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Brain reward gene influences food choices in the first years of life

Date:
November 26, 2013
Source:
McGill University
Summary:
Research has suggested that a particular gene in the brain’s reward system contributes to overeating and obesity in adults. This same variant has now been linked to childhood obesity and tasty food choices, particularly for girls, according to a new study.

This is from the McGill University and The Douglas Mental Health Centre study.
Credit: MAVAN, P. Sliveira

Research has suggested that a particular gene in the brain's reward system contributes to overeating and obesity in adults. This same variant has now been linked to childhood obesity and tasty food choices, particularly for girls, according to a new study by Dr. Patricia Silveira and Prof. Michael Meaney of McGill University and Dr. Robert Levitan of the University of Toronto.

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Contrary to "blaming" obese individuals for making poor food choices, Meaney and his team suggest that obesity lies at the interface of three factors: genetic predispositions, environmental stress and emotional well-being. These findings, published in the journal, Appetite, shed light on why some children may be predisposed to obesity, and could mark a critical step towards prevention and treatment.

"In broad terms, we are finding that obesity is a product of genetics, early development and circumstance," says Meaney, who is also Associate Director of the Douglas Mental Health University Institute Research Centre.

The work is part of the MAVAN (Maternal Adversity Vulnerability & Neurodevelopment) project, headed by Meaney and Hélène Gaudreau, Project Coordinator. Their team studied pregnant women, some of whom suffered from depression or lived in poverty, and followed their children from birth until the age of ten.

For the study, researchers tested 150 four-year old MAVAN children by administering a snack test meal. The children were faced with healthy and non-healthy food choices. Mothers also completed a questionnaire to address their child's normal food consumption and preferences. "We found that a variation in a gene that regulates the activity of dopamine, a major neurotransmitter that regulates the individual's response to tasty food, predicted the amount of 'comfort' foods -- highly palatable foods such as ice cream, candy or calorie-laden snacks -- selected and eaten by the children," said Dr. Silveira. "This effect was especially important for girls who we found carried the genetic allele that decreases dopamine function."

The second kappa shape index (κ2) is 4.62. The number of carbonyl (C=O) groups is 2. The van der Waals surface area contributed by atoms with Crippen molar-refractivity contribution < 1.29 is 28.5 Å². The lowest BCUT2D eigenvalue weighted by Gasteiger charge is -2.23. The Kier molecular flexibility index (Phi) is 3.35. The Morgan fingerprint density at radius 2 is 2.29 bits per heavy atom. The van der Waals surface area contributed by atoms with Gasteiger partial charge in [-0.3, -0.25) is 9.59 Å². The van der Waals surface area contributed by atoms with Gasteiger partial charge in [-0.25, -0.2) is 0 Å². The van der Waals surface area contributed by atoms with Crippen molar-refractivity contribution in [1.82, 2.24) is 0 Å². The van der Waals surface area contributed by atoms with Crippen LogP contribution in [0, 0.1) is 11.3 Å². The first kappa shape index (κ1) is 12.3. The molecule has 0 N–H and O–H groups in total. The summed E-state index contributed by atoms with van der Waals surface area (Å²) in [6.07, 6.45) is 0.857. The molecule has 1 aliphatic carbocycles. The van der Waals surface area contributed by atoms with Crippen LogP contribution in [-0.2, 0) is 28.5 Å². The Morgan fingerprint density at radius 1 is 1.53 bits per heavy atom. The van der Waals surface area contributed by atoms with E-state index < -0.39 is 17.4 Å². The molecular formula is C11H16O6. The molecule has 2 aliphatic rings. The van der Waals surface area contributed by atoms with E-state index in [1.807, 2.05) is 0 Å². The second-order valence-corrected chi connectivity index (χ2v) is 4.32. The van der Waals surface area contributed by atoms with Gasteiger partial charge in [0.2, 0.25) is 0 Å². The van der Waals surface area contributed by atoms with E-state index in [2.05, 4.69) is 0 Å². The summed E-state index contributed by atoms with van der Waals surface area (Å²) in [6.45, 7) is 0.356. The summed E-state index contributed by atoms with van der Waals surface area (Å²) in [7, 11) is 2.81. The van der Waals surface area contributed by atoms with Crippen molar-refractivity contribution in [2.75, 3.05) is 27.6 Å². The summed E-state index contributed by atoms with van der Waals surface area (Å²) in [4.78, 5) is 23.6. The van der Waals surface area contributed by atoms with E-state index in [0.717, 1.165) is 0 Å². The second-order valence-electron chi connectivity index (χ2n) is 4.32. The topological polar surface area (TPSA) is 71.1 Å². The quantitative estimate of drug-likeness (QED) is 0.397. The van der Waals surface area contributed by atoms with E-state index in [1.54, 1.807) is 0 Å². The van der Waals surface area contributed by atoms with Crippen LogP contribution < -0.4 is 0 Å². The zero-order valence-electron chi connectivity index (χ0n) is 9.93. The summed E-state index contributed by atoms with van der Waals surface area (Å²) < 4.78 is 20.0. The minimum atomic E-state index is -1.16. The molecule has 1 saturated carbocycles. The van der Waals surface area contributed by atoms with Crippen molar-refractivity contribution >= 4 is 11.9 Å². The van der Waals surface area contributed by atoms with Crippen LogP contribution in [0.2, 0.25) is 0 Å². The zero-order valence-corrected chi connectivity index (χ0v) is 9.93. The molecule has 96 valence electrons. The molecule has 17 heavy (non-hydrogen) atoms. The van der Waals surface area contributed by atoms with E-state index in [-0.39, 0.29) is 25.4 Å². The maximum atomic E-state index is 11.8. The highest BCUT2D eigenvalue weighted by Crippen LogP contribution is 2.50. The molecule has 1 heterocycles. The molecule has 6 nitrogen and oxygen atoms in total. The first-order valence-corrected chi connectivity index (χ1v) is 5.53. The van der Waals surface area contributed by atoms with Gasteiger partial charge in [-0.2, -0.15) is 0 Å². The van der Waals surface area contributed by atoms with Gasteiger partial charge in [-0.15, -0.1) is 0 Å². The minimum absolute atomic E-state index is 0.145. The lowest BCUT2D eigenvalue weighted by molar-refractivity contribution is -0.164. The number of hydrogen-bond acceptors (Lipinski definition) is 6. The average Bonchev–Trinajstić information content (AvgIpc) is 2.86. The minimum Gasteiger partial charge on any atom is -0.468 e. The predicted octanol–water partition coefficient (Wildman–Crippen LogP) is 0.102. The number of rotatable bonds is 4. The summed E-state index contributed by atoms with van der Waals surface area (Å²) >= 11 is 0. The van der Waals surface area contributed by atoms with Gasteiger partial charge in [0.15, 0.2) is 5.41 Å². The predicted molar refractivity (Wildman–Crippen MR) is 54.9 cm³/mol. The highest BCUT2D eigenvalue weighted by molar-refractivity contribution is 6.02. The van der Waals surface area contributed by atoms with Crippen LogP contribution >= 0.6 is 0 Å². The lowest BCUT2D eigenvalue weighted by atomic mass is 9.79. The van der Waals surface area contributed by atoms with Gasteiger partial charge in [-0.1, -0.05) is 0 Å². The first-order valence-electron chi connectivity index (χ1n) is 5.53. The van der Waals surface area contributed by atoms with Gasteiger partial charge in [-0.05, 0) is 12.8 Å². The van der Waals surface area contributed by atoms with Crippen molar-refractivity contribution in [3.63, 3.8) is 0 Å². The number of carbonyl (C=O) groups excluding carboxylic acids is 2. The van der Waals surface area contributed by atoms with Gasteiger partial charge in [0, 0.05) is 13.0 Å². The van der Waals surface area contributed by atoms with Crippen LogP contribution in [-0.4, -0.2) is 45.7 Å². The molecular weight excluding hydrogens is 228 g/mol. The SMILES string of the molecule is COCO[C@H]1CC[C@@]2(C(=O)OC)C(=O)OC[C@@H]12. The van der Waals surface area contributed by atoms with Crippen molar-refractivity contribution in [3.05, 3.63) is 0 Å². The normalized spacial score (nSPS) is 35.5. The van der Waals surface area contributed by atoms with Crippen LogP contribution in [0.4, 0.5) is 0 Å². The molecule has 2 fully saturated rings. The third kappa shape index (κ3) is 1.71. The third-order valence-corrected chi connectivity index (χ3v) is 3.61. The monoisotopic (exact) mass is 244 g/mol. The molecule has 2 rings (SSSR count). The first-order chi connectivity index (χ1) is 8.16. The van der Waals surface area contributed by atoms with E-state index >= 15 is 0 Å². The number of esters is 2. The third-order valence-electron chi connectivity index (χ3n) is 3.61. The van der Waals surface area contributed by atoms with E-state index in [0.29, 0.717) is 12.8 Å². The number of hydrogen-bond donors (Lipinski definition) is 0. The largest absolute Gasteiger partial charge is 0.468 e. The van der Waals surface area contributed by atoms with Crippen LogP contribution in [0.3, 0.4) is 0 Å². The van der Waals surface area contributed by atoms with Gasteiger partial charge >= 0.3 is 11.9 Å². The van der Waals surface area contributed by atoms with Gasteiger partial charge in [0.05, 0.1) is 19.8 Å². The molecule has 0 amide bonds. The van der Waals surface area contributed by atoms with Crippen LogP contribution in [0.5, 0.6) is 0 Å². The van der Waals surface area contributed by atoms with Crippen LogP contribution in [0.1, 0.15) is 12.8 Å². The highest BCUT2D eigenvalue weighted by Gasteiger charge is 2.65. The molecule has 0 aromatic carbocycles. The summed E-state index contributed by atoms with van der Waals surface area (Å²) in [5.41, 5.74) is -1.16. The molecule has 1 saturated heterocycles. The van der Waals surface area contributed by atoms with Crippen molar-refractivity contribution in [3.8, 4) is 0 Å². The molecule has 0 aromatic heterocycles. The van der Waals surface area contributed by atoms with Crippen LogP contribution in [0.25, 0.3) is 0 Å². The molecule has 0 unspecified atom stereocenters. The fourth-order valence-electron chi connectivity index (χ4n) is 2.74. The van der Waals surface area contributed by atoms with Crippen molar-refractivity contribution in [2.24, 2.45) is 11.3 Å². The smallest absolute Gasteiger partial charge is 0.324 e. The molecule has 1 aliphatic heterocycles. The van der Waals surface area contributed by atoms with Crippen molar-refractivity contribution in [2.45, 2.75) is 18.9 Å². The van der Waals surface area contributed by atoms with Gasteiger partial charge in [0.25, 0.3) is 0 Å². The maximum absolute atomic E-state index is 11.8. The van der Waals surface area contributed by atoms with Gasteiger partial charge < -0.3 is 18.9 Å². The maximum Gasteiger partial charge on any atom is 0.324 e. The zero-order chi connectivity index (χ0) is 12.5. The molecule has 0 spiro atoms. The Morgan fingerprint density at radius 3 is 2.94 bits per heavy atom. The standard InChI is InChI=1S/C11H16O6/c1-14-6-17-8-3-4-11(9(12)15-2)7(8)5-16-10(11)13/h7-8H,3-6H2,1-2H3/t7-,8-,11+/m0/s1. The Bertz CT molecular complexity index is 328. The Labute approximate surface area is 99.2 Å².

"Most importantly, the amount of comfort food eaten during the snack test in the four- year-olds predicted the body weight of the girls at six years of age," says Meaney, "Our research indicates that genetics and emotional well-being combine to drive consumption of foods that promote obesity. The next step is to identify vulnerable children, as there may be ways for prevention and counseling in early obesity stages."


Story Source:

The above story is based on materials provided by McGill University. Note: Materials may be edited for content and length.


Journal Reference:

  1. Patrícia Pelufo Silveira, André Krumel Portella, James L. Kennedy, Hélène Gaudreau, Caroline Davis, Meir Steiner, Claudio N. Soares, Stephen G. Matthews, Marla B. Sokolowski, Laurette Dubé, Eric B. Loucks, Jill Hamilton, Michael J. Meaney, Robert D. Levitan. Association between the seven-repeat allele of the dopamine-4 receptor gene (DRD4) and spontaneous food intake in pre-school children. Appetite, 2014; 73: 15 DOI: 10.1016/j.appet.2013.10.004

Cite This Page:

McGill University. "Brain reward gene influences food choices in the first years of life." ScienceDaily. ScienceDaily, 26 November 2013. <www.sciencedaily.com/releases/2013/11/131126123614.htm>.
McGill University. (2013, November 26). Brain reward gene influences food choices in the first years of life. ScienceDaily. Retrieved December 17, 2014 from www.sciencedaily.com/releases/2013/11/131126123614.htm
McGill University. "Brain reward gene influences food choices in the first years of life." ScienceDaily. www.sciencedaily.com/releases/2013/11/131126123614.htm (accessed December 17, 2014).

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